The Gower Review states that the “UK’s music and film industries lose around twenty per cent of their annual turnover through pirated CDs and illegal online file sharing.” In support of these figures the Review cites a UK music industry report: “According to a report commissioned by the British Phonographic Industry (BPI), filesharing cost the music industry £414 million in lost sales in 2005, on total retail sales of £1.87 billion. These losses have risen steeply from £278 million in 2003.”

The above Chart 5.5 appears in the section of the Review titled “P2P filesharing”. Peer-to-peer or P2P computer networks are used by groups of people to share and deliver digital files, including music, film, television, photo and test files. P2P filesharing has added to the woes of the music industry, which include pirated CDs and a myriad of digital devices competing for the consumer dollar.

"court_us_supreme" The Gower Review notes that P2P filesharing jeopardises the value of rights held by content industries, in particular copyright protected material. It also notes the major P2P copyright court cases (in the US Supreme Court [pictured] of MGM v Grokster and in Australia in the Federal Court of Universal Music Australia v Sharman License Holdings). As regards legislation it states “ISPs currently have limited iability for traffic passing through their network due to certain ‘safe harbour’ provisions.” The Review’s Recommendation 39 is for a watching brief: “Observe the industry agreement of protocols for sharing data between ISPs and rights holders to remove and disbar users engaged in ‘piracy’. If this has not proved operationally successful by the end of 2007, Government should consider whether to legislate.”

Despite some technical differences in copyright law, the situation for content owners is broadly similar in Australia as regards P2P filesharing. The real issue for content owners in both the UK and Australia is how to respond to the P2P filesharing threat and opportunity.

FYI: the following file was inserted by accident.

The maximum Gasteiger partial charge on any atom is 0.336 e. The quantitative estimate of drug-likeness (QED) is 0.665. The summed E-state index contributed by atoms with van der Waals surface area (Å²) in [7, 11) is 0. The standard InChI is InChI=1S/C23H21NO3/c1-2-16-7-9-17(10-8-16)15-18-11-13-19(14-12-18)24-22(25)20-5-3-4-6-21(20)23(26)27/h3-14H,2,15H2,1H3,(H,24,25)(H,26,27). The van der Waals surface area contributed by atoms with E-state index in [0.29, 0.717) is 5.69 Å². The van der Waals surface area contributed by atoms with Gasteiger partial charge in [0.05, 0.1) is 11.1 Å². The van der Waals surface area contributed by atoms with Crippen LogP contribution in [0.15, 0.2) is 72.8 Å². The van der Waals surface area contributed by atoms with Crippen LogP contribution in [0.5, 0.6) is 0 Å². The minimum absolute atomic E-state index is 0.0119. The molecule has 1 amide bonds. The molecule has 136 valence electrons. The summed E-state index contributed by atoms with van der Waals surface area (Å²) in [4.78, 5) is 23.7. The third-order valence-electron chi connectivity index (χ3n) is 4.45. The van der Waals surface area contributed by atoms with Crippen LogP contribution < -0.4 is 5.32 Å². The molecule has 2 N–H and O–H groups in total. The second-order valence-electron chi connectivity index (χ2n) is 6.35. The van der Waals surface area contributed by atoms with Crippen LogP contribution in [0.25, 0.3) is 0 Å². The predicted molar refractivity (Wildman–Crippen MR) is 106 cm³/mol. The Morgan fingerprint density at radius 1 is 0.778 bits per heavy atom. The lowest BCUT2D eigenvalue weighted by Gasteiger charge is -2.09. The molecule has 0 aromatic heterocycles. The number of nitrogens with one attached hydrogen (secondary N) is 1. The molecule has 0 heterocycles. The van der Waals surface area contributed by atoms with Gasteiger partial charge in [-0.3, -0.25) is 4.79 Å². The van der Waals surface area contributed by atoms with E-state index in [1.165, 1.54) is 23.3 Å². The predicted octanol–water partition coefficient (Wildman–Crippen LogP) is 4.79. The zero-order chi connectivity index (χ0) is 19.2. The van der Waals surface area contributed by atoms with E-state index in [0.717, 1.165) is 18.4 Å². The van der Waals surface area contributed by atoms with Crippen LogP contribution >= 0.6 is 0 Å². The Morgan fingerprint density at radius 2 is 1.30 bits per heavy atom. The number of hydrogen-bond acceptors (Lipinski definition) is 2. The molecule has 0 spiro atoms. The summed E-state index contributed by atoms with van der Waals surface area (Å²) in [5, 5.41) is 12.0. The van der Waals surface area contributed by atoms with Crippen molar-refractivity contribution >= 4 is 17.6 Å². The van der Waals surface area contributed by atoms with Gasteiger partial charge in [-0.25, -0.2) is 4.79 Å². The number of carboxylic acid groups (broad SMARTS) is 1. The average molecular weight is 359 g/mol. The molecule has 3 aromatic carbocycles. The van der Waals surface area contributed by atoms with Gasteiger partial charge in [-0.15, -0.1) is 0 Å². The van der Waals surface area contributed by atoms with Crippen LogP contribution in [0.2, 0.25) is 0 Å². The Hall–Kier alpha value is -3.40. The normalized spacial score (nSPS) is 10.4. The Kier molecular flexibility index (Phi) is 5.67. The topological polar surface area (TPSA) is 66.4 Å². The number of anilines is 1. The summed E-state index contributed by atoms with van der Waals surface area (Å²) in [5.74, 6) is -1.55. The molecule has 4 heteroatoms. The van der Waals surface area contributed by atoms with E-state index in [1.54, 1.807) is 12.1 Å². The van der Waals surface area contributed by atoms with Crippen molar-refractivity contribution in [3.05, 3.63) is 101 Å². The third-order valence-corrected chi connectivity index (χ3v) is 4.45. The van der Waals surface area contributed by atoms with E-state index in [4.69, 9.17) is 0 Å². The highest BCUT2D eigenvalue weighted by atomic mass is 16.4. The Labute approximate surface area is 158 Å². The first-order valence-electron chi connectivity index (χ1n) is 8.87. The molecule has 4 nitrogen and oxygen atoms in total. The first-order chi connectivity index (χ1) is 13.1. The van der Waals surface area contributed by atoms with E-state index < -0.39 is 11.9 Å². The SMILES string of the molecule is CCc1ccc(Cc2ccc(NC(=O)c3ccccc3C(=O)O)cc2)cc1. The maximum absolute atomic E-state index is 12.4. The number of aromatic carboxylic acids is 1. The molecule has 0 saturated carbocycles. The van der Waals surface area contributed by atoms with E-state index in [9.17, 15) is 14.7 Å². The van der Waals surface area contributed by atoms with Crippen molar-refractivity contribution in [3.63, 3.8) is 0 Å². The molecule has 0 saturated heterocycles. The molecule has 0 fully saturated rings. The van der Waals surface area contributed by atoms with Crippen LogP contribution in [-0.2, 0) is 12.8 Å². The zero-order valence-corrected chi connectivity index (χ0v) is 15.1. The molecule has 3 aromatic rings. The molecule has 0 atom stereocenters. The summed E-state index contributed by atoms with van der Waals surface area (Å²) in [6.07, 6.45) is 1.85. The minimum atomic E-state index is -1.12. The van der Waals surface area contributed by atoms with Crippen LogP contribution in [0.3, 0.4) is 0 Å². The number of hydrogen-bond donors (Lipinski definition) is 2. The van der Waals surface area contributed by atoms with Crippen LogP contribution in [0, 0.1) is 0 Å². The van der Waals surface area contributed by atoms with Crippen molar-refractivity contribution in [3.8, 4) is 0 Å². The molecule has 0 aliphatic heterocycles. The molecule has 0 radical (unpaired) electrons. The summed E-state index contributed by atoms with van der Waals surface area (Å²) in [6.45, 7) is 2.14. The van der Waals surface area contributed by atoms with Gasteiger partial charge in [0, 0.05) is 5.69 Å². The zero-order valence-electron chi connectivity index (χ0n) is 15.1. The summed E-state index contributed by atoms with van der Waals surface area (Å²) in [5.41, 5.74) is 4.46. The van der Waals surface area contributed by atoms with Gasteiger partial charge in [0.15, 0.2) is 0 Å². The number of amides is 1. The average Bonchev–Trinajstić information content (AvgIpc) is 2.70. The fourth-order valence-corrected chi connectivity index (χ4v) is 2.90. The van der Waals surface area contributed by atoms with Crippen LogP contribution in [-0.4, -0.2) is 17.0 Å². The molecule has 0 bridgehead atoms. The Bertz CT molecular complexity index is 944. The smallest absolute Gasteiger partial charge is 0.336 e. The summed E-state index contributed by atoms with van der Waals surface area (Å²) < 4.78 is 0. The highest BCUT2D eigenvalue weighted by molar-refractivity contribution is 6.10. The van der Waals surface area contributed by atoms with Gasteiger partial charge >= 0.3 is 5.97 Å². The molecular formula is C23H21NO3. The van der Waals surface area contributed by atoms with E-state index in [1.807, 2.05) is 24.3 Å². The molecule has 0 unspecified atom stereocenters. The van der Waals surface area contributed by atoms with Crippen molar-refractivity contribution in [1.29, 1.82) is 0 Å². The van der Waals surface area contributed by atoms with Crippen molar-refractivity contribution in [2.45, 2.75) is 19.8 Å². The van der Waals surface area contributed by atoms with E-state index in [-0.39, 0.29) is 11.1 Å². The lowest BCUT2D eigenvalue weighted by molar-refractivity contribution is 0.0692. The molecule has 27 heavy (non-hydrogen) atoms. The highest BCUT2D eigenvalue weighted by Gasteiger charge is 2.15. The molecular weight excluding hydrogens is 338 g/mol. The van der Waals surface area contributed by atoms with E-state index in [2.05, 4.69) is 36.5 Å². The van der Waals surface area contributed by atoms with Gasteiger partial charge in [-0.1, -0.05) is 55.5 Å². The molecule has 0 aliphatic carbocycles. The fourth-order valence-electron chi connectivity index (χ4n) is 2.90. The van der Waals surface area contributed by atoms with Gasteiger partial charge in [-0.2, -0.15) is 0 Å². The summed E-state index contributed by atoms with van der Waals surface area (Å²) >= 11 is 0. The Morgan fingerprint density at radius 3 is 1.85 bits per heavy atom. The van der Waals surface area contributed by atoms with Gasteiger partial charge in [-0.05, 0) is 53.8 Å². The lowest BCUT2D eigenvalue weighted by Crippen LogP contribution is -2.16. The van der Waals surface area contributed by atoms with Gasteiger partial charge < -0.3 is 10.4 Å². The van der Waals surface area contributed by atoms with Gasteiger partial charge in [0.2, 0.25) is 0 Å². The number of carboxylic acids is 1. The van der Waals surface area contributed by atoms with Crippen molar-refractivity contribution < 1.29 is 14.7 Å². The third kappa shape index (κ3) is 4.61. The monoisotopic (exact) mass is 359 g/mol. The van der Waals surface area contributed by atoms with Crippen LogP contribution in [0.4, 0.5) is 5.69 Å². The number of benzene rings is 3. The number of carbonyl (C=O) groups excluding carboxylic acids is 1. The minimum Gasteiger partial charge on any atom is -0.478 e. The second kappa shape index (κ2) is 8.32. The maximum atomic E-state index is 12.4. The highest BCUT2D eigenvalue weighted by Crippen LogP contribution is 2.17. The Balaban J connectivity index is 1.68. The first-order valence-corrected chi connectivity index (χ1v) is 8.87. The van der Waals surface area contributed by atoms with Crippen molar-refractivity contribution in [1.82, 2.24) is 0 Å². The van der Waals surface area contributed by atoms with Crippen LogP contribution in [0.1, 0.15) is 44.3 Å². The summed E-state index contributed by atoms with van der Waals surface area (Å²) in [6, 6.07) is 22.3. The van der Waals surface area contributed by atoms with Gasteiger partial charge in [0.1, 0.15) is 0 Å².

In the final quarter of calendar 2006 the owners of Australian free to air television Channels 7 and 9 have responded by partly cashing out of the risk to their financial future by selling off equity to private equity investor groups. In recent weeks the owners of Channel 10 are also reported to be thinking about doing something similar. To understand why, consider the television and online habits of Australian P2P filesharers. It seems IPTV (Internet Protocol TV) is already a habit for many, at least those under say 40 years of age.

IPTV issues are turning up in court. The Supreme Court in Italy, in its decision here [PDF], found in favour of the broadcaster, Sky Italia. The case involved two websites which were allegedly used to transmit Italian Serie A football matches illegally. It was claimed that the two websites used peer-to-peer (P2P) techniques and proprietary software to aggregate and deliver IPTV streams from third-party Websites, and that the content broadcast through them breached the exclusive broadcasting rights of Sky Italia, the Italian subsidiary of News Corp.

"lost_remote_logo"In passing, Lost Remote has an interesting Archive section with articles relevant to IPTV. This US blog is dedicated to IPTV, TiVo, TV websites, online video, HDTV and the business of television and media generally. It also offers a newsletter and a discussion groups for developers, producers and executives .

In 2007 Lightbulb will continue to monitor and report on responses to the threat and opportunity of digital media. A review is needed given the passage into law of the Australian Copyright Amendment Bill 2006 (Cth). It affects content owners and users and covers such subjects as technological protection measures, enforcement, unauthorised reception of encoded broadcasts, time-shifting and format-shifting, parody and satire.

Lightbulb’s focus is on intellectual property and its commercialisation, and not just for the media and Internet sectors. Indeed we’re actually more interested in drawing out trends, strategies and ideas useful for players in other sectors. For all, there’s a need to learn how to love P2P filesharing. It makes more sense than just fighting it.

Noric Dilanchian